Terms of Trade: Labor-to-sorghum and goat-to-sorghum terms-of-trade (TOT) serve as proxies for household purchasing power, indicating the quantity of sorghum that households can buy with either a day’s labor wage or the sale of a medium-sized goat. The agricultural labor dynamics have been widely disrupted during this primary harvesting period in December due to the heavy fighting in the main semi-mechanized and irrigated producing areas in Al Jazirah and fears that it will spread further in Sennar and Gedaref. In December, the labor-to-sorghum TOT dropped 28 percent in El Gedaref driven by the combined drop in labor wages and 16 percent rise in sorghum prices – in December, a labor-dependent household would be able to purchase 11 kilograms of sorghum with a full day of labor, compared to 15 kilograms in November. By contrast, a labor-dependent household in Kassala saw an improvement from November to December in TOTs. It is important to note that labor-dependent households typically do not work full days and thus income would be spread out of several days. Compared to last year, the labor-to-sorghum TOTs remain higher (15 and 40 percent in Kassala and El Gedaref markets, respectively), however, labor opportunities are likely to be much reduced amid the recent attacks and disruption to harvesting and cultivation (Figure 7).
Source: FEWS NET, data from FAMIS
The goat-to-sorghum terms-of-trade in El Obeid market increased 19 percent in December, a slight recovery following the 28 percent decline in November amid intense fighting that month. In December, a household would be able to purchase 143 kilograms of sorghum with the sale of a medium-sized goat compared to 121 kilograms in November. Nevertheless, ongoing periodic clashes between RSF and SAF in El Obied continue to disrupt market activities and reduce households’ ability to sell animals and purchase cereal as normal. Nationwide, and particularly in urban areas, purchasing power is rapidly dwindling as most of the typical income sources have been negatively impacted by the conflict either in terms of the government and private sector's inability to pay employees’ salaries on a regular basis over the past nine consecutive months or the widespread theft of household assets and goods, and worsened by the overall economic unfavorable conditions currently prevailing in Sudan.
Disease outbreaks: In late September, the Ministry of Health declared a cholera outbreak in Gedaref. As of December 23, cases had spread to 46 localities across 9 states, with over 8,000 suspected cases reported. Vaccination has been ongoing, reaching 2.2 million people in Gedaref and Al Jazirah, however, the recent conflict expansion and further displacement are likely to complicate further progress. Amid continued destruction and disruption to health, water, and sanitation facilities and services, and large-scale displacement, sanitation and health conditions are expected to remain poor, particularly in crowded displacement areas. Furthermore, diseases such as cholera can severely aggravate acute malnutrition.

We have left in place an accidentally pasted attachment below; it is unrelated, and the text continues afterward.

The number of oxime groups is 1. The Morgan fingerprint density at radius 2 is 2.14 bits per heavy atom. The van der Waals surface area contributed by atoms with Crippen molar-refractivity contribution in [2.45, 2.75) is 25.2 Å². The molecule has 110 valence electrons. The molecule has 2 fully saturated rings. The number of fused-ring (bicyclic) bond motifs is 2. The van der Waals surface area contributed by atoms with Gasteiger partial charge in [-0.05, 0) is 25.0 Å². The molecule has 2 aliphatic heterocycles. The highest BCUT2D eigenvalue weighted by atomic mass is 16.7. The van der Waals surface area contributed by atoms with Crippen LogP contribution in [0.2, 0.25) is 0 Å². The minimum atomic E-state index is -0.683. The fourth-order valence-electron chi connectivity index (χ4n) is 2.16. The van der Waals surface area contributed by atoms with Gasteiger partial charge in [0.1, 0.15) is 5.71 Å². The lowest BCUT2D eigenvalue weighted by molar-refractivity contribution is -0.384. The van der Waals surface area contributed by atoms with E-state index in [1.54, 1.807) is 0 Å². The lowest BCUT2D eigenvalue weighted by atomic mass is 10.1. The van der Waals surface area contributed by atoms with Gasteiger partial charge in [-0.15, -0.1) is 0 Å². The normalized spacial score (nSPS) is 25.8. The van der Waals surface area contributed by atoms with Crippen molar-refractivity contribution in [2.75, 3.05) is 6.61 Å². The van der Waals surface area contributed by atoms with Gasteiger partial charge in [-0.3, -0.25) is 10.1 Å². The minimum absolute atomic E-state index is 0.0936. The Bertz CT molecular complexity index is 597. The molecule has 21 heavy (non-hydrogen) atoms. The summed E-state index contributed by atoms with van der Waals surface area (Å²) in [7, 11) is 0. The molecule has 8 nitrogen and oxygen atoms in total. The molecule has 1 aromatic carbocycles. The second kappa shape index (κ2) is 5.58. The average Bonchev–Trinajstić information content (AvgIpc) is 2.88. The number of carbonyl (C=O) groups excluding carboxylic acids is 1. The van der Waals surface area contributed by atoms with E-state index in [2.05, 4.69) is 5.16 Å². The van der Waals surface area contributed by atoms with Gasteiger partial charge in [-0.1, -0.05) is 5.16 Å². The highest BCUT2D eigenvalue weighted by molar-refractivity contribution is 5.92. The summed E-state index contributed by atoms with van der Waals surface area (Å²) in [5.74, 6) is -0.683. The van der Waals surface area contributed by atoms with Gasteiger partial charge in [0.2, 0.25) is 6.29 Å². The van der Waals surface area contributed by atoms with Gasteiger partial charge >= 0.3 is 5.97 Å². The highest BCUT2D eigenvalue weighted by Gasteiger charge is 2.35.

Humanitarian Assistance: On December 15, 2023, the UNOCHA announced the suspension of all humanitarian field missions within and from Al Jazirah state until further notice. Similarly, WFP has been forced to temporarily suspend food assistance in parts of Al Jazirah where it had been regularly providing assistance for about 800,000 people. It confirmed looting of its warehouses and offices in Wad Madani which held 2,500 metric tons of sorghum, pulses, vegetable oil, and nutrition supplements, enough food to feed nearly 1.5 million severely food insecure people for one month. According to the agency, assistance is still being provided in non-conflict-affected areas of eastern Sudan and will be resumed in Al Jazirah as soon as conditions allow. As of the end of November, WFP reported reaching 1.8 million people with food aid, cash transfers, and nutrition assistance. The expansion of the conflict compounds extremely challenging conditions for humanitarian assistance delivery in both the southeast and in hard-to-reach areas of Greater Kordofan or Greater Darfur, including threats, roadblocks, financial exploitation, politicization, looting, and bureaucratic hurdles.
Source: FEWS NET
Revisions to the assumptions used to develop FEWS NET's most likely scenario for the Sudan food Security Outlook for October 2023 to May 2024 include:
- Peace efforts are likely to continue stalling despite regional, international, and local attempts to revive negotiations.
- The battle for Khartoum is likely to continue in the coming months, though at reduced levels on intensity given the RSF’s reluctance to assault remaining highly fortified SAF positions. Instead, the RSF is likely to move to siege tactics, blockading or partially blockading bases and civilian neighborhoods deemed as vital to SAF logistical and supply lines. The SAF is expected to continue to utilize air and heavy ordinance assets.
- Following the expansion of conflict into Al Jazirah state, RSF is likely to push to consolidate control across the state and into Sennar and White Nile. The emergence of this new front in the war increases the risk of conflict moving further east into Gedaref and Kassala in the medium-term.